Journal or chronicle of Sylvester Gilbert (1755-1846) of Hebron. Photostat. [Image cropped.] Reproduced courtesy of the Connecticut State Library.

The law schools at Litchfield, Hebron, and Windham used the lecture method throughout their existence. In this memoir Gilbert notes that he read a set of lectures based on two years of intensive research and study. Like Reeve, Gould, and Swift, Gilbert believed that he could transmit a complete summary of the law to his students.

 

 

James Gould, “Law School at Litchfield,” United States Law Journal and Civilian’s Magazine, vol. 1, no. 3 (Jan. 1823). [Image cropped.] Rare Book Collection, Lillian Goldman Law Library.

Gould emphasized the pedagogical value of taking lecture notes and organizing them in a notebook. It was also a practice that gave each student a “manual, or commonplace book, (including a repository of references,) to aid him in his professional practice.” Increasingly obsolete over the course of the nineteenth century, Gould’s method reflected an era when law books were scarce and expensive.

 

Litchfield Law School, Moothall Society. Continuation of reports of cases argued and determined in Moothall Society from August 5th 1797 to July 12 1798. Courtesy of the Litchfield Historical Society.

In Litchfield and the other schools, students participated in moot courts and learned how to draft legal instruments. Hitchcock and Daggett also required occasional essays and presentations on legal topics.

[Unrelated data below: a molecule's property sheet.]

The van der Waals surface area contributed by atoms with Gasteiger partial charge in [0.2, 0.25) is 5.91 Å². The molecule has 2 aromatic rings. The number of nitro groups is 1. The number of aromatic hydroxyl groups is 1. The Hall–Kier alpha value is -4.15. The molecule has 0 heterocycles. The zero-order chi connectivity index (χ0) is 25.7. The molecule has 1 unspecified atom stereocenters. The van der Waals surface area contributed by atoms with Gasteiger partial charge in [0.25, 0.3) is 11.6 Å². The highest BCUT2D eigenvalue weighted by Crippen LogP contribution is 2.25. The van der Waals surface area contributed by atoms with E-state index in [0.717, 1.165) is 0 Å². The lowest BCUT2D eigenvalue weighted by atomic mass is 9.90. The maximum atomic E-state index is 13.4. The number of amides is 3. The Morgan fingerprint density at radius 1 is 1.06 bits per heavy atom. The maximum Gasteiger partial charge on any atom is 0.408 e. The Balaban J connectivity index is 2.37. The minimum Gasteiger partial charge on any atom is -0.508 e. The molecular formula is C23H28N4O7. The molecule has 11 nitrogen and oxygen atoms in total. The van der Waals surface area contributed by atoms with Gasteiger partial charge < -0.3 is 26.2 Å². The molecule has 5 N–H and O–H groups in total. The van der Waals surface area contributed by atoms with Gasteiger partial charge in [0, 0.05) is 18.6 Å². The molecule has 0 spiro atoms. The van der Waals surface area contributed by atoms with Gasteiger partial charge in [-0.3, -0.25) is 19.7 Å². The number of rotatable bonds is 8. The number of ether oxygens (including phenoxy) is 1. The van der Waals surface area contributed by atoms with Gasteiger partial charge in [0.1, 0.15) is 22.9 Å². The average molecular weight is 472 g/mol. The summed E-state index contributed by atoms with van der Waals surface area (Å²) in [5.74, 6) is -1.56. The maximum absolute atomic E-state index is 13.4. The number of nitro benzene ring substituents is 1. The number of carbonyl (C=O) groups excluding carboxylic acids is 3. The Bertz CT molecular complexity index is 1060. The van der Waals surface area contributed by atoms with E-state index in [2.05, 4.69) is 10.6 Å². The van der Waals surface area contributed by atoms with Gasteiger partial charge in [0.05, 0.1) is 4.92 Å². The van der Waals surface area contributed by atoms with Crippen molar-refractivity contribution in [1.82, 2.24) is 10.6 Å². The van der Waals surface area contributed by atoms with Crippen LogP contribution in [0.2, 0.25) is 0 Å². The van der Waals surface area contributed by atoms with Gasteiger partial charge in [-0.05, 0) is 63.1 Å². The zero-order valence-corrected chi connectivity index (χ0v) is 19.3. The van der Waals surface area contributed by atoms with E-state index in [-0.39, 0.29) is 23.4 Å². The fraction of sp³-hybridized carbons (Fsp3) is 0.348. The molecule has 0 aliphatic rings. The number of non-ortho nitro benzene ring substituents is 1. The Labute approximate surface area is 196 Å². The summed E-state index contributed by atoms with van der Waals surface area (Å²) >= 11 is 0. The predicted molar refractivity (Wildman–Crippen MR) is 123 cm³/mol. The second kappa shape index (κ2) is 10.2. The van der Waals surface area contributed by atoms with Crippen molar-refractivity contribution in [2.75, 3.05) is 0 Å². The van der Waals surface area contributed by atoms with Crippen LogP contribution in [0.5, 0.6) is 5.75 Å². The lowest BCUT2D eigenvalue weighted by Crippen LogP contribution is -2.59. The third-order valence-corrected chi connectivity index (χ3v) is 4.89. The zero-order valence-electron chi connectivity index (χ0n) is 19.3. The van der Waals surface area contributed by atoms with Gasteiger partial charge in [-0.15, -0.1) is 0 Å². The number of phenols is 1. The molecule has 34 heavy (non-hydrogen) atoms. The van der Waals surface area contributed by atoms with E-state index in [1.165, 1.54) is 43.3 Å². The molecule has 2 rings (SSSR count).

– Notes by Michael von der Linn

“From Litchfield to Yale: Law Schools in Connecticut, 1782-1843,” curated by Michael von der Linn and Michael Widener, is on display through May 30, 2013, in the Rare Book Exhibition Gallery, Level L2, Lillian Goldman Law Library, Yale Law School.

 

February 9, 2013

In the first quarter of the nineteenth century law books became widely available at affordable prices, thanks to the growth of the American publishing industry and improved communications. Instruction shifted gradually to the textbook-lecture method. In this system, still used today, students are assigned a schedule of readings, asked to summarize their readings in class, and answer questions about them. From its founding, this was the method used at the New Haven Law School. It remained the dominant form of instruction in American law schools until the late nineteenth century, when it was gradually supplanted by the case method, which was introduced by Harvard Law School in the 1870s.

William Cruise, A Digest of the Laws of England Respecting Real Property (4th American ed.; New York: Collins and Hannay, 1834), vol. 2. Ownership signature of Samuel J. Hitchcock. Founders Collection, Lillian Goldman Law Library.

The library that Hitchcock assembled was used by students in the New Haven (later Yale) Law School. The titles owned in multiple copies, such as Blackstone’s Commentaries and Cruise’s Digest of Real Property, were those issued to students. The remnants of this library make up the Founders Collection. This volume of Cruise’s Digest, from the Founders Collection, indicates the dates of recitations under Hitchcock’s supervision.

– Notes by Michael von der Linn